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Russia's Putin mulls financial aid for Venezuela

Russia says it may restructure Venezuela's debt payments as oil continues to flow between the two allies. Embattled Venezuelan leader Nicolas Maduro is due to meet his Russian counterpart amid an economic crisis at home.

Maduro and Putin

Russian President Vladimir Putin's spokesman Dmitry Peskov on Wednesday said the two leaders would discuss the possibility of financial aid for the Venezuelan government when they meet later in the day.

"With regard to the Venezuelan-Russian talks, debt restructuring is, of course, one of the subjects of the negotiations ... no doubt it should be seriously discussed," Peskov told reporters, hours after Venezuela's leader Nicolas Maduro made similar comments.

Watch video 01:14

Venezuela struggles under massive debt

Maduro spoke at an energy forum in the Russian capital and insisted that the Caracas government would meet all of its obligations despite worsening political and economic crises which have seen the Latin American country face international isolation.

Debts to Russia and China

As of 2016, Venezuela had $2.8 billion (2.37 billion euros) in outstanding loans to Moscow, which it has struggled to service due to a slump in oil prices which have left it on the edge of bankruptcy. The loans were granted five years earlier to finance the purchase of Russian arms including tanks and missiles.

Moscow appears to have extended further loans through its largest oil producer, Rosneft, which is run by Putin's top ally Igor Sechin.

 Venezuela's dependency on oil ENG (DW)

Rosneft admitted in August that around $6 billion in pre-payments had been made to purchase crude and other products from Venezuelan state oil company Petroleos de Venezuela (PDVSA). Some 9 million tons of oil annually are sold to Russia, Sechin said.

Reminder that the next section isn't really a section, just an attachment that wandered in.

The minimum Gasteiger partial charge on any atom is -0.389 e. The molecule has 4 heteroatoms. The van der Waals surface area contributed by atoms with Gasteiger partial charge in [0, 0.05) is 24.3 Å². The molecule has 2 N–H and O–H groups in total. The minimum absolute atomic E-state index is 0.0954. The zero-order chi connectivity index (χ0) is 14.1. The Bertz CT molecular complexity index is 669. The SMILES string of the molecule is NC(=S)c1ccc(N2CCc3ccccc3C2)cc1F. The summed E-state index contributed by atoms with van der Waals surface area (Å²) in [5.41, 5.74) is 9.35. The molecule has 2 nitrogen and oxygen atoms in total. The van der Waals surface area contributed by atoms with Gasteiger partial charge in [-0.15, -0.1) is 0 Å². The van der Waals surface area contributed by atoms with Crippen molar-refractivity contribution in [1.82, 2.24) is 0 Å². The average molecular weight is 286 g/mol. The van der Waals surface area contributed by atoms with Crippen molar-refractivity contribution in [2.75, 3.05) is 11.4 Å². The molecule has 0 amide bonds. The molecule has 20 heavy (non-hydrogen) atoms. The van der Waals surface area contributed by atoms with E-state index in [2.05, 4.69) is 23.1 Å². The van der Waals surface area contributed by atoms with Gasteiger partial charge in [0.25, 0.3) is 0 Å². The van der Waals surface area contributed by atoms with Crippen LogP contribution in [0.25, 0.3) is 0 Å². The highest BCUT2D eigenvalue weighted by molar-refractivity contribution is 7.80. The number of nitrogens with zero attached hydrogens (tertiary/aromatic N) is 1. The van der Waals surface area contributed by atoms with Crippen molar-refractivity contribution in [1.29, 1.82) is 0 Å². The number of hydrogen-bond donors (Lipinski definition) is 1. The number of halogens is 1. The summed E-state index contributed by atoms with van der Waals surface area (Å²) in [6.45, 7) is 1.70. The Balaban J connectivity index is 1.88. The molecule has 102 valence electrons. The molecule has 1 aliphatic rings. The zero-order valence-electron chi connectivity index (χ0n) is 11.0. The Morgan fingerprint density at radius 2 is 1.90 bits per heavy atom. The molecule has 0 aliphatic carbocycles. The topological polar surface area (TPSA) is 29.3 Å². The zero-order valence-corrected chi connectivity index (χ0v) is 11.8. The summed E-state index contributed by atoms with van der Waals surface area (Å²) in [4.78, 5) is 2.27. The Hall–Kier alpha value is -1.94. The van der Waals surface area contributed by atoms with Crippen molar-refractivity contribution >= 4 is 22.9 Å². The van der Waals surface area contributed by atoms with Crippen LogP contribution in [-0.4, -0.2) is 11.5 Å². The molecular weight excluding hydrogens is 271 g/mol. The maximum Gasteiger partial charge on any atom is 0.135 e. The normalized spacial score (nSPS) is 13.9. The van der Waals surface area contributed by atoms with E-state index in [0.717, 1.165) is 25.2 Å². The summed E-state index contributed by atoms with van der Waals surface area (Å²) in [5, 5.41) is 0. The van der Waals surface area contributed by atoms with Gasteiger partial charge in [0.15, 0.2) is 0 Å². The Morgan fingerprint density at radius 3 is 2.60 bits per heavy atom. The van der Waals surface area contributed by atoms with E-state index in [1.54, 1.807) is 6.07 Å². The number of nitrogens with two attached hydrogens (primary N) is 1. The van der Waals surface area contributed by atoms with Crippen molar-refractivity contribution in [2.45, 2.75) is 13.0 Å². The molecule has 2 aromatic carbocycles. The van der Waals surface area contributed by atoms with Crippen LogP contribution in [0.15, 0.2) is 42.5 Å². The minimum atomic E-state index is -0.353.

Maduro's leftist government has faced hostility over what his opponents says is a power grab. International powers accuse Maduro of taking over state institutions in a bid to counter opposition pressure for him to quit. Anti-regime protests in recent months have killed close to 130 people. Meanwhile the country is facing a shortage of food and medicine.

Cold War allies remain

Moscow has sided with Maduro's regime and criticized the Venezuelan opposition for "disrupting" elections. The two allies have enjoyed close relations for many years and Maduro's predecessor Hugo Chavez was always a welcome guest at the Kremlin.

The US has imposed sanctions against Rosneft for Russia's role in the Ukraine crisis, and has done the same against Maduro personally, with the White House condemning him as a "dictator."

Watch video 01:25

Venezuela's economic crisis

mm/uhe (AFP, dpa, Reuters)

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